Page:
But, they are mostly used by local children who dream of being businessmen with their lemonade trade. However, even adults have worn them because brands like Fanta, Nestea, Red Bull, and many others have hired people to promote their drinks with one of these devices. Of course, they are updated, modern versions, but you might have seen them in clubs, concerts, and other populated events.
15. ALBERT EINSTEIN
This is a picture of Albert Einstein with a puppet of himself from 1931. He might be the world’s greatest genius, but this picture might be a bit scary for some people. Apparently, the puppet was part of a theater production called Teatro Torito, and the famous mathematician went to see it. Allegedly, he enjoyed terribly.
However, according to some stories, he apparently took a piece of paper and placed under the puppet’s shirt, claiming, “The puppet wasn’t fat enough!” He laughed about the whole, and this picture was kept by Yale Puppeteer Harry Burnett for the rest of his life.
14. THE 1920s
This is a picture from 1920, and it was taken by Italian Photographer, Domenico Riccardo Peretti Griva. He was one of the pioneers of the Italian pictorial movement from 1920 to 1950. He had a fondness for capturing nature and making portraits that struck emotions much like this one.
He was also a fan of the bromolian technique and would often retouch his creations by hand to make better blurry effects. He also enhanced the contrast, that helped make the feeling of this dreamy-looking masterpiece. Peretti Griva was born on November 28, 1882, in Coassolo Torinese, Italy. He died on July 12, 1962, in Turin, Italy
13. TRAIN WORKSHOP
This is a picture of a train workshop from 1935, and that’s a Pacific train engine, a vintage steam one. Steam locomotives were made in Great Britain in the 19th century, and they used them as railway transportation until the 20th century. The trains move thanks to the steam created by burning coal, wood, or oil.
The steam rises up to move the pistons that are linked to the main wheels. The first steam engine was invented by army engineer Thomas Savery and was built in 1698. His design pulled water out of coals mines and was known as the Miner’s Friend. It had a simple boiler, with valves on top, and the pipe led to the water in the mine.
12. ABRAHAM LINCOLN'S SON
This is a picture of Abraham Lincoln’s son, Tad, who was known for being more than playful. He was Lincoln’s fourth and youngest kid with his wife Mary Todd. His full name was Thomas Lincoln III, but they nicknamed “Tad” because his head was very big, and he was “as wiggly as a tadpole” as a baby. Tad had a wild side, wouldn’t go to school, and ran around the White House when Lincoln was president.
He would often disturb meetings, would bring animals along, and ignored visitors to see his dad. Tad was the one most heartbroken when the former was murdered, but he in another theater and started yelling, “They killed Papa! They killed Papa”. Unfortunately, he died at the age of 18 on July 15, 1871. Some reports stated that Tad said this after his father died:
“Pa is dead. I can hardly believe that I shall never see him again. I must learn to take care of myself now. Yes, Pa is dead, and I am only Tad Lincoln now, little Tad, like other little boys. I am not a president's son now. I won't have many presents anymore. Well, I will try and be a good boy, and will hope to go someday to Pa and brother Willie, in Heaven.”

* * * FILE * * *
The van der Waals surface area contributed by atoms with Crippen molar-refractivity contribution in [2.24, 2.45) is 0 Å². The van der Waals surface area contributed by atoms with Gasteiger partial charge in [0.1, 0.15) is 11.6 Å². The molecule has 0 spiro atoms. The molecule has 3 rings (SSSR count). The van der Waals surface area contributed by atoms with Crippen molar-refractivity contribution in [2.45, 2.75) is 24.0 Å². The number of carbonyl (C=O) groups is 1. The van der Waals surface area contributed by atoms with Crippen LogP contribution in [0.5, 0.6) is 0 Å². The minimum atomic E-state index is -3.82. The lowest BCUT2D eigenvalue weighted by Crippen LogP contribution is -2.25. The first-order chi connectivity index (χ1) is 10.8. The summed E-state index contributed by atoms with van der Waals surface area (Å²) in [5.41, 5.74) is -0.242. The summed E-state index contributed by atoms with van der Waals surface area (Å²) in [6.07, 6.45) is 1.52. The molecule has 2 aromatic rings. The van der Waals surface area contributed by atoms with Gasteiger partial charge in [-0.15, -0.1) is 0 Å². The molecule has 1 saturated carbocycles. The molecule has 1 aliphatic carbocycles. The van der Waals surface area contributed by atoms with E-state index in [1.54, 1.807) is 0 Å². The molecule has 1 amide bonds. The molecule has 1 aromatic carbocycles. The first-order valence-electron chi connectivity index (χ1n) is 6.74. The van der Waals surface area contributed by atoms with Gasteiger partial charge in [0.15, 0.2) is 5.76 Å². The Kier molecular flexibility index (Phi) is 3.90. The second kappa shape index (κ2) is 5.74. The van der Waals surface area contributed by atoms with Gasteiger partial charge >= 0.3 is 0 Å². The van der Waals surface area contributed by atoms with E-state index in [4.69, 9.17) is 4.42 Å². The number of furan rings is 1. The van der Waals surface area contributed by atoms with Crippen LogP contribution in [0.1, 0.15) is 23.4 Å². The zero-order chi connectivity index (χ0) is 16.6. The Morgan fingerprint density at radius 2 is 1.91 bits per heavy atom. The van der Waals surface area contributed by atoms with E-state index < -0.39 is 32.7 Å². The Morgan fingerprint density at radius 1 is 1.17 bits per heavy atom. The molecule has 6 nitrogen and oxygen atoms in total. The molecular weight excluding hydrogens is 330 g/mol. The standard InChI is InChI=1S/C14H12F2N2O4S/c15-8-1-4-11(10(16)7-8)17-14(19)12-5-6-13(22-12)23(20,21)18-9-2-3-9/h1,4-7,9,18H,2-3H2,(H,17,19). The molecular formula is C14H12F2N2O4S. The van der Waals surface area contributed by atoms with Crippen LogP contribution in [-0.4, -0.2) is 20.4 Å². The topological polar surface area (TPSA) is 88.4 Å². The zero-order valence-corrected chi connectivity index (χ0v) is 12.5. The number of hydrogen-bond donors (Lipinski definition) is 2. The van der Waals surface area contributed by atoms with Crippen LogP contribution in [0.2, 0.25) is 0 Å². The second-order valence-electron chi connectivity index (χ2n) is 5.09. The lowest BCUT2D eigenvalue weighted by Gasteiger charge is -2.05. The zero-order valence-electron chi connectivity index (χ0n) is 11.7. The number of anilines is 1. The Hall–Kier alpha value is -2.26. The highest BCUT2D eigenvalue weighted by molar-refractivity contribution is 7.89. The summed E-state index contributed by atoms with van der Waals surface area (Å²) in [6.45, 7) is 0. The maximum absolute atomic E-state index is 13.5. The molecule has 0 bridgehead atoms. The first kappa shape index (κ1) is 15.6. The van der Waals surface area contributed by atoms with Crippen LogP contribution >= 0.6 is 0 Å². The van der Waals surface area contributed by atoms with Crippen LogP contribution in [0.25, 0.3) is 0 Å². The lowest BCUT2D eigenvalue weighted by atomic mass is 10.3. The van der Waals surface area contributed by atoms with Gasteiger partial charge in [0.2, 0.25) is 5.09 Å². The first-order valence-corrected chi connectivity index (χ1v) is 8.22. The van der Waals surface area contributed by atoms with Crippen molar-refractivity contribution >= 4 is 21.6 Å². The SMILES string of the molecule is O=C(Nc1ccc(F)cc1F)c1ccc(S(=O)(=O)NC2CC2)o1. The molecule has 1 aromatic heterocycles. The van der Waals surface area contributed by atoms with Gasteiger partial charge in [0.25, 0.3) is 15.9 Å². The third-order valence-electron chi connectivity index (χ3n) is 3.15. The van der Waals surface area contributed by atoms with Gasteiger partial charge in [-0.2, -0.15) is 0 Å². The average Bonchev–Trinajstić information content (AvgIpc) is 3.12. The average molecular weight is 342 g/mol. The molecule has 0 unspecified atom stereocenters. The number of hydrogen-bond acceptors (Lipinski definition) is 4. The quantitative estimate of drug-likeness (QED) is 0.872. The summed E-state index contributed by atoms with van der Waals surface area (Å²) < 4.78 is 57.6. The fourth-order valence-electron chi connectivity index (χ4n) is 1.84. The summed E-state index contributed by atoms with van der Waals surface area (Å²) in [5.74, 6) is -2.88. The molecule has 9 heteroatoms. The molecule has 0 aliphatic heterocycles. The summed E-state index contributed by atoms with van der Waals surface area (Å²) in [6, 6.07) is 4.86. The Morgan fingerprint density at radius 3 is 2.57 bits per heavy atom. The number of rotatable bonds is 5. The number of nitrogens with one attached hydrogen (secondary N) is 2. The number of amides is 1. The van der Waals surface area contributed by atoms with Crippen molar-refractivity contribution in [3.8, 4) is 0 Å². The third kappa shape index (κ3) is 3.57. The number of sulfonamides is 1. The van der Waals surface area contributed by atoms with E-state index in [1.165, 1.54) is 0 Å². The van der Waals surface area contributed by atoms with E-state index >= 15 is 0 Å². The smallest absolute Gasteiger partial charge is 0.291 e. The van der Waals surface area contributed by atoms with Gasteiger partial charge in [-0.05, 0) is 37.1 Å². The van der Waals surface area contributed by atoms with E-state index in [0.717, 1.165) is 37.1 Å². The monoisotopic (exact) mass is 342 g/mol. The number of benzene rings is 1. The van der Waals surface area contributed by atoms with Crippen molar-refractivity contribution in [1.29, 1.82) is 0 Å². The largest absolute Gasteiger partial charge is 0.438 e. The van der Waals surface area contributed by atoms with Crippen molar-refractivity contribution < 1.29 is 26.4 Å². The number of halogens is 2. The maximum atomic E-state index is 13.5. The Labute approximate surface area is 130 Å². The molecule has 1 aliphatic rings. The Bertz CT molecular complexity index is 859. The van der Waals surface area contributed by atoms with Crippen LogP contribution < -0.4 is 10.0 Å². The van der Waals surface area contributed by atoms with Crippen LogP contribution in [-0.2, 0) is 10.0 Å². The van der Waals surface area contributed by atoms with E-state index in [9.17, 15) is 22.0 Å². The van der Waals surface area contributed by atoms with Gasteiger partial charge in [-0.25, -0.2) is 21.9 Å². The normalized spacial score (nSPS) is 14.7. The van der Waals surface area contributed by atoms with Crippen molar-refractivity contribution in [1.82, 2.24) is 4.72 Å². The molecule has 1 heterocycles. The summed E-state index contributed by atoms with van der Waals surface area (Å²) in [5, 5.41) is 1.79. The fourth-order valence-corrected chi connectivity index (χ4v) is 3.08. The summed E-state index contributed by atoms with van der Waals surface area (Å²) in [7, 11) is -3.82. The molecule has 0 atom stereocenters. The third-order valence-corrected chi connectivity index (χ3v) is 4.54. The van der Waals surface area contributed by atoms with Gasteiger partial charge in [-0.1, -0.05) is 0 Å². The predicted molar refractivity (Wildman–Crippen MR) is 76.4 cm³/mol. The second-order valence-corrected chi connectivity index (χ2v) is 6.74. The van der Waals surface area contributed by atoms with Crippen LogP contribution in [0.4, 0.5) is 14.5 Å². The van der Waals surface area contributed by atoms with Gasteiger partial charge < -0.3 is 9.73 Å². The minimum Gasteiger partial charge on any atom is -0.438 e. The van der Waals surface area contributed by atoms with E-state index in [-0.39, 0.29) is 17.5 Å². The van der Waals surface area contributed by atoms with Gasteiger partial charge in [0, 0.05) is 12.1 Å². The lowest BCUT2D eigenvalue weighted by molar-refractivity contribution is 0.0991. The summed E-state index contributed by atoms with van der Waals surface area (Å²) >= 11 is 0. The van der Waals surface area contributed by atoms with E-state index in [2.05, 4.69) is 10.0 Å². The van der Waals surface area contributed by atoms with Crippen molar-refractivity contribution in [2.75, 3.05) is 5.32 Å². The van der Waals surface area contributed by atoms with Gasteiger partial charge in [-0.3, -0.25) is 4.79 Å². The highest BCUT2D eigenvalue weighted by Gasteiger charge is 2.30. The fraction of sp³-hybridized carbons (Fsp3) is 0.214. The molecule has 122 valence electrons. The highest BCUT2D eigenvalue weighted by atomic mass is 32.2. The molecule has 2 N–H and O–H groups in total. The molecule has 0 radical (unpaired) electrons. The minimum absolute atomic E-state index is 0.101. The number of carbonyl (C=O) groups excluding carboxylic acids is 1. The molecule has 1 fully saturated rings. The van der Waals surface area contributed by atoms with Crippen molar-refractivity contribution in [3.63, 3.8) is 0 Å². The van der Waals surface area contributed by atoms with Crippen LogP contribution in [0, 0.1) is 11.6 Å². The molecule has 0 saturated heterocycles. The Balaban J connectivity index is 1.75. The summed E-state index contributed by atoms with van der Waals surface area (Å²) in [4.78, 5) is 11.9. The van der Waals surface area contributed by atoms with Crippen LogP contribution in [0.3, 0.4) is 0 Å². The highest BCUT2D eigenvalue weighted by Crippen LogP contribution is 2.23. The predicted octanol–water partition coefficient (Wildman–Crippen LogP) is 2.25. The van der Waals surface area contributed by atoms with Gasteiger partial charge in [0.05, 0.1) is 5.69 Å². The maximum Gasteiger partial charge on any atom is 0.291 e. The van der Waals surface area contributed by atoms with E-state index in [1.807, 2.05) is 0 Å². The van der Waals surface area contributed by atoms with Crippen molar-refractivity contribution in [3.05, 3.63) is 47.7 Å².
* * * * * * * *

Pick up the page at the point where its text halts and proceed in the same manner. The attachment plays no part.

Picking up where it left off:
11. GRANDPA MAKING A CARD FOR GRANDMA
This is a picture of a 92-year-old man making a card for his 93-year-old wife for their 71st Anniversary. It was posted on Reddit by Weaksquare on April 13, 2017, and it soon went viral because it reminds people that love is still alive in the world. Even with such a simple gesture, this man proved that age is just a number and love never dies.
Interestingly, sending greetings cards is a practice that dates back to ancient China. The people would good wishes to others during the New Year, and the early Egyptians wrote their salutations on papyrus. Meanwhile, funny greeting cards became popular in the 40s and the 50s.
10. 1920s FASHION
This is a picture of some ladies showing off their pretty clothes from the 1920s. The decade was truly a turning point for fashion, especially after the end of World War One. It was finally a time where people could look brightly into the future, and be a little more relaxed regarding social rules. The stock market was booming, and women were starting to work.
In fact, the number of women started careers was unprecedented, and the country was ignoring Prohibition, which made alcohol illegal. With every revolution, fashion shifts and adapts accordingly. One major trend of the era was “flapper”, a term given to the girls because their clothes were loose-fitting. They longer wore corset or tight-fitted ensemble as they began to dress for comfort.
9. U.S.S. FRANKLIN FROM 1916
This is a picture of the U.S.S. Franklin, and it was taken in 1916. The ship was used for training, and there are other four ships with the same name for a total of 5. Additionally, there was also U.S.S. Franklin in the movie ‘Star Trek Beyond’ from 2016. Donald Canney recounts in his ‘The Old Steam Navy Vol. 1’ that the boat was constructed in 1853.
It was first used in 1864 and was the last traditional frigate with guns on two decks. It worked from 1867 to 1877. After that, the ship was used to receive the people at the Naval Training Station close to Norfolk, Virginia. It also featured some stores inside that were important for the station. It was sold in October 1915.